Former navy base earmarked for return of US troops amid Taiwan tensions

By Federico Segarra

Subic, Philippines, Mar 6 (EFE).- A former US navy base on the shores of the idyllic Subic Bay in the Philippines – once the largest American naval presence abroad until the end of the Cold War – could be returning to prominence again, with Washington planning to boost its military operations in the country to monitor China’s ambitions on Taiwan.

“Everyone here wants the Americans to come back, we were all better off,” Anna Magsay, a 46-year-old street vendor who sold souvenirs to US personnel decades ago, tells Efe.

More than 30 years after leaving, US troops could be deployed to the bay in the South China Sea on the Philippines’ northwest coast, 120 kilometers north of the capital Manila, with relations between China and the US increasingly strained over the two superpowers’ competing claims of influence in the Pacific.

Vestiges of the American military presence can be found all over the area – abandoned US army ammunitions bunkers, now overgrown by dense vegetation, line a road that was once restricted to US military personnel, who could soon be returning after the Philippines and the US strengthened a defense cooperation deal in February to add five bases to the four already being used by American troops in the country.

Subic plays a crucial geostrategic role due to its location between Taiwan and the Spratly archipelago in the South China Sea, disputed between China and countries in the area, including the Philippines, giving US warships access to both contentious areas.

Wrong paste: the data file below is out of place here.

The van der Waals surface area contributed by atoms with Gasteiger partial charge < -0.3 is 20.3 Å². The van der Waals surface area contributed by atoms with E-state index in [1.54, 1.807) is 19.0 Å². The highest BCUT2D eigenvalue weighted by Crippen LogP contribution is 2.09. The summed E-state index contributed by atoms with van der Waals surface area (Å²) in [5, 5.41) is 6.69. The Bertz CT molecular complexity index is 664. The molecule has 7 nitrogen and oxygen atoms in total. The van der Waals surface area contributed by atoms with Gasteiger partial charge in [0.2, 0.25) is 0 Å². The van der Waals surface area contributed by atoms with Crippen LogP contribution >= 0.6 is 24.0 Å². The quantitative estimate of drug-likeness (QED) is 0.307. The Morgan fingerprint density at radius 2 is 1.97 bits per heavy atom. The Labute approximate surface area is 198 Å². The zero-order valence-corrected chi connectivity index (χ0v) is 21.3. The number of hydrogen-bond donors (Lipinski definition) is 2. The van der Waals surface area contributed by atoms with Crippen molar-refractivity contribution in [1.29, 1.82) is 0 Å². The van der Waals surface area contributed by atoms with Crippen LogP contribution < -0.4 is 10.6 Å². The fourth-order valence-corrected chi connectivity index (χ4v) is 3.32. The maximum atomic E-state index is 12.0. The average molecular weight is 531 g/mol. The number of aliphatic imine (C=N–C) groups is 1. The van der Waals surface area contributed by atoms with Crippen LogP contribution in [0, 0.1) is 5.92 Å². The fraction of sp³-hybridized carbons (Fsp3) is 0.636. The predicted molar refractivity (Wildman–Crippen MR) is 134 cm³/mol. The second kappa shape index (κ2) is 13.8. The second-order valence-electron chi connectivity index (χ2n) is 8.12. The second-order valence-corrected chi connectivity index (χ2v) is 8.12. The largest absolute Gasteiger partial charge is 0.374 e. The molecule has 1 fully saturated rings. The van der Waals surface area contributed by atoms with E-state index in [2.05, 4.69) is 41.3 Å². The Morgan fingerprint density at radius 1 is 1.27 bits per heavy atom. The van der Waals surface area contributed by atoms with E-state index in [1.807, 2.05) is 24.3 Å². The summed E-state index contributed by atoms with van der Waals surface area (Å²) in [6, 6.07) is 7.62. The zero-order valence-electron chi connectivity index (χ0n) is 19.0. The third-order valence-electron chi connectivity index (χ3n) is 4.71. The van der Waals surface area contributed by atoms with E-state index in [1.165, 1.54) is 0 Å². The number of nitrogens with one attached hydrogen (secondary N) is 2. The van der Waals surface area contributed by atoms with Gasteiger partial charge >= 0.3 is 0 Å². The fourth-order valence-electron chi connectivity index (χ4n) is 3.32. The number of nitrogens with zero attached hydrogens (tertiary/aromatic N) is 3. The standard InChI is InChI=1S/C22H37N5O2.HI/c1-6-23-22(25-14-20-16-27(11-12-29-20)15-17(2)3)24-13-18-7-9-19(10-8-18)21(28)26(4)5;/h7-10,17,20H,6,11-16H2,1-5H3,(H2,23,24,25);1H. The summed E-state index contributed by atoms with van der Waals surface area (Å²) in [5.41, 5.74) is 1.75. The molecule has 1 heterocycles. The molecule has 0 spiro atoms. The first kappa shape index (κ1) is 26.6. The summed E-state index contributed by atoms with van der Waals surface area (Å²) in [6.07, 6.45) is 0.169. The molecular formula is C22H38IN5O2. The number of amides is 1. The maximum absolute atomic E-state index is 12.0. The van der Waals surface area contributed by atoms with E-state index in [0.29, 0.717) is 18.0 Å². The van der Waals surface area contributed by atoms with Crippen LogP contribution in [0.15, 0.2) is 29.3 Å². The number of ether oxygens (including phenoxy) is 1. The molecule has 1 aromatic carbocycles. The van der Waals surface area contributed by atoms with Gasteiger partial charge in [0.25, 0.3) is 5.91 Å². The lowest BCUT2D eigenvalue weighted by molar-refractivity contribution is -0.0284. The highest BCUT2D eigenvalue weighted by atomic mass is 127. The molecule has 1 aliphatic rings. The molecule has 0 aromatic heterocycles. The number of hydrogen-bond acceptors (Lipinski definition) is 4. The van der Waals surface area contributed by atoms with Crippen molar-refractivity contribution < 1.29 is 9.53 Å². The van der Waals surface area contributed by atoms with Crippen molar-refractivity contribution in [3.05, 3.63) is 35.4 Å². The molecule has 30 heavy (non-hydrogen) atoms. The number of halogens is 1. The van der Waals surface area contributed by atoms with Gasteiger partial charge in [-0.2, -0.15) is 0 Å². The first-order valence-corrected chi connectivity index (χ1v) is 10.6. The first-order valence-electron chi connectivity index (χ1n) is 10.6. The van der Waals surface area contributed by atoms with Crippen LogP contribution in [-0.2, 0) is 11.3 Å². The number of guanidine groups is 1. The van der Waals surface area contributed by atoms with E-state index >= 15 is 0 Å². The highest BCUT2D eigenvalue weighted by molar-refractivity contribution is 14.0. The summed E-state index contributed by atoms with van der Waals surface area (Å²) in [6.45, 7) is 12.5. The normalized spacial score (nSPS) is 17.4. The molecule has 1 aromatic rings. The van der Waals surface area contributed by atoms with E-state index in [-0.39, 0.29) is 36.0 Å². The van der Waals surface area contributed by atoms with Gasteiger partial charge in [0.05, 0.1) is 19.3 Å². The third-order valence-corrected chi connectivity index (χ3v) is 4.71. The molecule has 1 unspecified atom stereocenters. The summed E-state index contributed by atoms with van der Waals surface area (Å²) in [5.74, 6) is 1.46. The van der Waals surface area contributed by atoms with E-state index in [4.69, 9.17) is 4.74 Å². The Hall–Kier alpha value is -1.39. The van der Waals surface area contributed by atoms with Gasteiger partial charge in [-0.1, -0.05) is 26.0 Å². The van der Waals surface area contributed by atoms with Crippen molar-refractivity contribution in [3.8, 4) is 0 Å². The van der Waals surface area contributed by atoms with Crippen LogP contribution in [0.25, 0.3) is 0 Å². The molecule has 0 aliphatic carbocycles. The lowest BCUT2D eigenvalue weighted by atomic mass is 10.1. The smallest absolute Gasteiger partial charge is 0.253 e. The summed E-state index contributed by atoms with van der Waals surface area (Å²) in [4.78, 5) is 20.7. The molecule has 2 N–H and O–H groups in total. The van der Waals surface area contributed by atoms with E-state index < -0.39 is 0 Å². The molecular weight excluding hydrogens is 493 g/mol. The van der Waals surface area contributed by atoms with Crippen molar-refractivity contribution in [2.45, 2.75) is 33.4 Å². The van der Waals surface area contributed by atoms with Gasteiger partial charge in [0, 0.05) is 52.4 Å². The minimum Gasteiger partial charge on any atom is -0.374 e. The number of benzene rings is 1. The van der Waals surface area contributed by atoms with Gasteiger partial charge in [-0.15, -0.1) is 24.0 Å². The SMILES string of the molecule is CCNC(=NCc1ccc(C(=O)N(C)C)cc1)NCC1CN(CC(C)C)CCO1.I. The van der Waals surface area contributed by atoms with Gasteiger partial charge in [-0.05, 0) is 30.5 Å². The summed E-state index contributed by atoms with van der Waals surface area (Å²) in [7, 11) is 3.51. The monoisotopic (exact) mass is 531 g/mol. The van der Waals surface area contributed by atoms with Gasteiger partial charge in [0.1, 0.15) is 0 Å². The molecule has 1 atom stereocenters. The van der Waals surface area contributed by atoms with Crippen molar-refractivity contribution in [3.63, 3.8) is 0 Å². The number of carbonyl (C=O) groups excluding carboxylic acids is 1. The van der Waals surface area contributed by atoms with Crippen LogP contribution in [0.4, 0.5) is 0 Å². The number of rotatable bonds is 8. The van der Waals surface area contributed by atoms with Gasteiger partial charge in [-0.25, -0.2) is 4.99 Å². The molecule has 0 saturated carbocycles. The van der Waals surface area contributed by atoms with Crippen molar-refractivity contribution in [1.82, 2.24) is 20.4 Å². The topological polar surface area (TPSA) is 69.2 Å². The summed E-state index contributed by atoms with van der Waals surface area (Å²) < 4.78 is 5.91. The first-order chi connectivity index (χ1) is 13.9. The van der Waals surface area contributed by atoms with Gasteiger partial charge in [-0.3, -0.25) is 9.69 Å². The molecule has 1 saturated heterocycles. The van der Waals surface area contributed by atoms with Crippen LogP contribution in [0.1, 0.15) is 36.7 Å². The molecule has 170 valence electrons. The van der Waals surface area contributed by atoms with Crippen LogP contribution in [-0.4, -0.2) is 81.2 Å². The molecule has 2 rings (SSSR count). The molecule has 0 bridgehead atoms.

The enhanced US-Filipino agreement comes amidst escalating tensions, with China pursuing its expansion in the South China Sea, an area rich in resources that is also crucial for international shipping, and above all over the sovereignty of Taiwan.

China has not ruled out invading the self-governed island, which Beijing sees as part of its territory. Washington has pledged to defend the island, making the Philippines’ location key in the dispute between the two superpowers.

After Rodrigo Duterte’s presidency saw the Philippines cozy up to China, his successor Ferdinando Marcos Jr has made a U-turn towards Washington, looking to strengthen its historic security alliance with the US, particularly in the face of increased harassment of its ships by Chinese vessels in Philippine territorial waters.

In Subic, a town that thrived thanks to US investment in the region and became a free trade zone after 1992, hardly anyone opposes the return of American troops.

For Jonny Pois, a waiter at a beachfront restaurant, their return “would be very good for business. Bars, restaurants and hotels used to be full here.”

But Subic Bay Authority deputy director Ramon Agregado is more cautious, pointing out that the final decision on whether the area will welcome back US troops will be made by the central government in Manila.

“There are a lot of good memories from the time the Americans were here, so there are certain portions of the community that are supportive,” he tells Efe, while pointing out that as an investment center Subic’s priority should be its own economic development without taking sides in an international dispute.

There has also been some resistance among the country’s political class, with the governor of a northern province in Luzon earmarked for another potential US base speaking out against the plans, which he said could undermine the Philippines’ relationship with China, the archipelago’s main trading ally.

Even the Philippine president’s sister, Senator Imee Marcos, has questioned the move and called on the Philippine military to speak out: “Why is Taiwan our war? Are we going to fight for the US?” she asked in a hearing on Wednesday. EFE


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